Designing better worlds | Gary Metcalf | May 2, 2013 | Rethinking Complexity
In social systems redesign, @garysmetcalf cites the @FukuyamaFrancis challenge of the second phase of nation-building — towards self-sustaining indigenous institutions — as an area where the work of prior systems thinkers (Bela H. Banathy, John Warfield, Aleco Christakis, Russ Ackoff, Stafford Beer, Eric Trist, Fred Emery, Merrelyn Emery) might be extended.
The grandest scale of social systems change, though, has probably come about in connection with military conflicts. Following the devastation of World War II, much of Europe was rebuilt in connection with the Marshall Plan and other assistance, in the form of economic and technical aid. The legacy of those efforts is probably the nation-building of today – the aid and assistance given to countries in order to create. It is done with clear political objectives, though, related to concerns about security.
According to Fukuyama (2004), “The fact is that the chief threats to [the U.S.] and to world order come today from weak, collapsed, or failed states. Weak or absent government institutions in developing countries form the thread linking terrorism, refugees, AIDS, and global poverty” (p. 1.) As he further explains, “What we are really talking about is state-building—that is, creating or strengthening such government institutions as armies, police forces, judiciaries, central banks, tax-collection agencies, health and education systems, and the like” (p. 2). The problem, however, is that “no one has solved the more serious problem of how to implement the second phase of nation-building—the transition to self-sustaining indigenous institutions” (p. 6).
Historically, this approach to nation-building was been separate from military interventions. Like the Marshall Plan, it came in the form of aid after the military was gone. With the shift in the nature of perceived security threats (e.g. terrorism by non-state actors) and military interventions (targeted, tactical strikes), larger strategies have also changed. The military corollary to nation-building is often counterinsurgency, as described in a Field Manual of the U.S. Marine Corps:
An insurgency is an organized, protracted politico-military struggle designed to weaken the control and legitimacy of an established government, occupying power, or other political authority while increasing insurgent control. Counterinsurgency is military, paramilitary, political, economic, psychological, and civic actions taken by a government to defeat insurgency…Political power is the central issue in insurgencies and counterinsurgencies; each side aims to get the people to accept its governance or authority as legitimate. Insurgents use all available tools—political (including diplomatic), informational (including appeals to religious, ethnic, or ideological beliefs), military, and economic—to overthrow the existing authority… Long-term success in COIN depends on the people taking charge of their own affairs and consenting to the government’s rule (Counterinsurgency, 2006, p. 1)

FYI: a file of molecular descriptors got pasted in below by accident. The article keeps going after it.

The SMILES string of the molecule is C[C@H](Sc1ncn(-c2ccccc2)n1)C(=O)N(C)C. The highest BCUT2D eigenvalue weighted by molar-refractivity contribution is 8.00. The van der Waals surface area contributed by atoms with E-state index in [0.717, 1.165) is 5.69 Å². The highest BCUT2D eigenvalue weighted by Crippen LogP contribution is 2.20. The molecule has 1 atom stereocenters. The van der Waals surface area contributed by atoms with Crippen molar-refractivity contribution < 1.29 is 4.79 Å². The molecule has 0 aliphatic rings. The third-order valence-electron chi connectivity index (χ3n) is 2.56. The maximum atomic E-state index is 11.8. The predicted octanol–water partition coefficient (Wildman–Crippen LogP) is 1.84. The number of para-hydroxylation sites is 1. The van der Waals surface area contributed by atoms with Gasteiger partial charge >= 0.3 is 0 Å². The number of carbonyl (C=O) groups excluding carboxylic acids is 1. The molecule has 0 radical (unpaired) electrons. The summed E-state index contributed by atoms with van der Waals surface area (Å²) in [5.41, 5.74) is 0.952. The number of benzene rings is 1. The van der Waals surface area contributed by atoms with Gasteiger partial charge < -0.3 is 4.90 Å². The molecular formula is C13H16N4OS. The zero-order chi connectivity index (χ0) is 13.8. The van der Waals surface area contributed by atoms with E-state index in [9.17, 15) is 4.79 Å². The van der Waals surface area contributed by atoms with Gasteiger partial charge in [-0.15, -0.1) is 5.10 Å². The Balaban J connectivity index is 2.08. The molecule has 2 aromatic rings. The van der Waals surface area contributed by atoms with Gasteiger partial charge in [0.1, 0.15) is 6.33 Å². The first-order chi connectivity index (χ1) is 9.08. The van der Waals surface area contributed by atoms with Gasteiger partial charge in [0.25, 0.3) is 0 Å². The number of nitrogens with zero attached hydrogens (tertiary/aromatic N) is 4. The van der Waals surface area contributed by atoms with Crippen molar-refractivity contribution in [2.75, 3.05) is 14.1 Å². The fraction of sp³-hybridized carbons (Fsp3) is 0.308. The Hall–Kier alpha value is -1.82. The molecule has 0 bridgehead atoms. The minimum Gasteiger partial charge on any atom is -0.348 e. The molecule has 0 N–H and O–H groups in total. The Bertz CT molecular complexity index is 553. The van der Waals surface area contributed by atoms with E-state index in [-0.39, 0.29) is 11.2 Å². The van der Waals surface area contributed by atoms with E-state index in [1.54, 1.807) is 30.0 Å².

The wars in Iraq and Afghanistan have raised significant questions about the role of U.S. Military intervention and responsibilities beyond simply defeating an enemy. Interestingly, the military has sponsored research aimed directly at a better understanding of human social systems, due to this expanded view. As described in a book from the National Research Council (2008): Today’s military missions have shifted away from force-on-force warfare – fighting nation-states using conventional weapons – toward combatting insurgents and terrorist networks in battlespace in which the attitudes and behaviors of civilian noncombatants may be the primary effects of military actions. These new missions call for agile, indigenously sensitive forces capable of switching quickly and effectively from conventional combat to humanitarian assistance and able to defuse tense situations without, if possible, the use of force. IOS [individual, organizational, and societal] models are greatly needed for planning, supporting, and training for these forces and for evaluating the technology with which they fight. Models of human behavior in social units – teams, organizations, cultural and ethnic groups, and societies – are needed to understand, predict, and influence the behavior of these social units (p. 2).
The report goes on to explore models ranging from verbal and conceptual to system dynamics, cognitive architectures, decision and game theories, social network models, agent-based models, games, etc. Ironically, even though this research was proceeding at the time that the counterinsurgency manual was produced, there is no indication that it was referenced or incorporated in it. (The fact that this research was supported through that Air Force and that the counterinsurgency manual was published by the Marine Corp may be all the explanation needed.)
There appears to be a need to bring what we know about social systems to the arenas in which social systems are being most affected; in places where efforts such as nation-building and the aftermath of conflicts are occurring. There is an even greater need to continue the research in clear, rigorous ways, focused on the principles involved. It is not enough to build new houses and shops and schools. Nor is it enough to hope that people can simply “get along” if economic conditions get better for them. We need to consider the world that we, collectively, want to live in, and how we might go about creating that.
Designing better worlds | Gary Metcalf | May 2, 2013 | Rethinking Complexity at http://www.saybrook.edu/rethinkingcomplexity/posts/05-02-13/designing-better-worlds.